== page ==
1. At noon, Reille's corps attacks the farm of Hougoumont with its left flank division (Jerome's), while the other two remain in reserve. The French gain control of the small woods but not the buildings. This strong point is supported by the English guards from Cook's division of Wellington's right wing. Foy's division (the center one of the French 2nd Corps), is employed in supporting the attack, but the French never gain control of this place, and a steady firefight continues throughout the day. It almost seems as if this was only supposed to be a feint, as if Reille was conserving his forces. At any rate, the corps’ right wing division remained in reserve and was later utilized in the center.
This attack accomplished nothing except to absorb the right wing of both lines of the English army, as well as the Brunswickers, who were brought up in support.
2. It was not until two hours later, after Bonaparte had already become aware of Bülow's approach and had sent the 6th Corps and the two cavalry divisions of Subervie and Domon to advance against the Prussians, that d’Erlon's corps began its attack at around 2 p.m. The main thrust was made by three divisions against La-Haye-Sainte and that part of the Allied center that was to the right of the main road (from the French perspective) and had the sunken road in front of it. The 4th Division advanced to attack La-Haye, Papelotte, and Smohain. This last attack was of quite a different nature from that on the center; we will therefore separate it from the other and consider it first.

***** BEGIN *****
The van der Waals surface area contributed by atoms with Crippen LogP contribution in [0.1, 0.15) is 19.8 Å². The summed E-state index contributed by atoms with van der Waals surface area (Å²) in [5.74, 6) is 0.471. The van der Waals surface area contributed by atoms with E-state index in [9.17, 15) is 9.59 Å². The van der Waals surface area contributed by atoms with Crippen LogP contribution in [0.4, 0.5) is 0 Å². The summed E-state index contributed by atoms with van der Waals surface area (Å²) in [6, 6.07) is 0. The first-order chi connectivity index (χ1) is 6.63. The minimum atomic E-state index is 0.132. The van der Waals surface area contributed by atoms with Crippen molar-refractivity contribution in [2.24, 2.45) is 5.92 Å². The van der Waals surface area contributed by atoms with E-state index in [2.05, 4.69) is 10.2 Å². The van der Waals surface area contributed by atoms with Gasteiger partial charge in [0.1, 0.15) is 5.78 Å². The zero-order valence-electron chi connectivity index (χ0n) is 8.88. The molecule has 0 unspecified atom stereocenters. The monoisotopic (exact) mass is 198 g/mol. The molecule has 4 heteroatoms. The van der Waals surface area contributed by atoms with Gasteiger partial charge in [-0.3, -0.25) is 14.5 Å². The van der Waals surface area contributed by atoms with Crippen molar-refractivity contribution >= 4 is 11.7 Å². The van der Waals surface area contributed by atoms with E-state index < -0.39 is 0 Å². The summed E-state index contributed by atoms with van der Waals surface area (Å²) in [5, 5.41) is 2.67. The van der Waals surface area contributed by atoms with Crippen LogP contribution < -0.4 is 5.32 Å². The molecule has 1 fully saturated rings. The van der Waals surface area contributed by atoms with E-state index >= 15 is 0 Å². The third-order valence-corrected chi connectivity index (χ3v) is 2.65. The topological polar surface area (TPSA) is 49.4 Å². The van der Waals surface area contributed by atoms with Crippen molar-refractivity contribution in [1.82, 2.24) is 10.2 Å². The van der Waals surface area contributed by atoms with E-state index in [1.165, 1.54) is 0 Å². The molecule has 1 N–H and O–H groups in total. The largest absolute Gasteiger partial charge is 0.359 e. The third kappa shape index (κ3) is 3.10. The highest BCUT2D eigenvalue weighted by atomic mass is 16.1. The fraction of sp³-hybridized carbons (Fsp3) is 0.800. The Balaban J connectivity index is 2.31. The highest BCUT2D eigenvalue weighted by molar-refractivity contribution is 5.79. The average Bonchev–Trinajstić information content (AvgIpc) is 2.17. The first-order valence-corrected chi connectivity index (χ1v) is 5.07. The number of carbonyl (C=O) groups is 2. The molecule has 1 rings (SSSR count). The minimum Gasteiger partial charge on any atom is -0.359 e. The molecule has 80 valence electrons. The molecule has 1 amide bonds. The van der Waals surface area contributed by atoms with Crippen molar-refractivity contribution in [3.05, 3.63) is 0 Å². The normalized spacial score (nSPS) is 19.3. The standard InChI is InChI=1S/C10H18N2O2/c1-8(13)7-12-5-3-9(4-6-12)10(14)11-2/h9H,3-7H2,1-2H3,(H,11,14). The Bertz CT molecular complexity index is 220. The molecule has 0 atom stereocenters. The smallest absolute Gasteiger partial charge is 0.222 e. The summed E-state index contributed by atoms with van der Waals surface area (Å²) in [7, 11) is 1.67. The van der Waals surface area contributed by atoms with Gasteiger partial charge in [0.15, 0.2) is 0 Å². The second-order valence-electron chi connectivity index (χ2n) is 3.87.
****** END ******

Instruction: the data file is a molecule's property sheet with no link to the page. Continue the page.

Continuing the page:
The villages [just mentioned] were occupied only by light infantry from Perponcher's 2nd [Netherlands] Brigade, which formed the extreme left wing of Wellington’s army. They lost this position at some point during the battle—there is no agreement precisely when—but it is certain that the French never advanced from there against the main Allied line and were content with a continuous firefight. They retained possession of these villages (which, however, they appear to have occupied only lightly) until Bülow advanced past Frischermont, detached troops from his right wing against them, and drove them out. However, since d’Erlon's right-wing division still had most of its strength intact, it regained possession of this point and held it for a couple of hours, that is, until between 6 and 7 p.m., when General Ziethen arrived at the left wing of the English army and advanced against that area.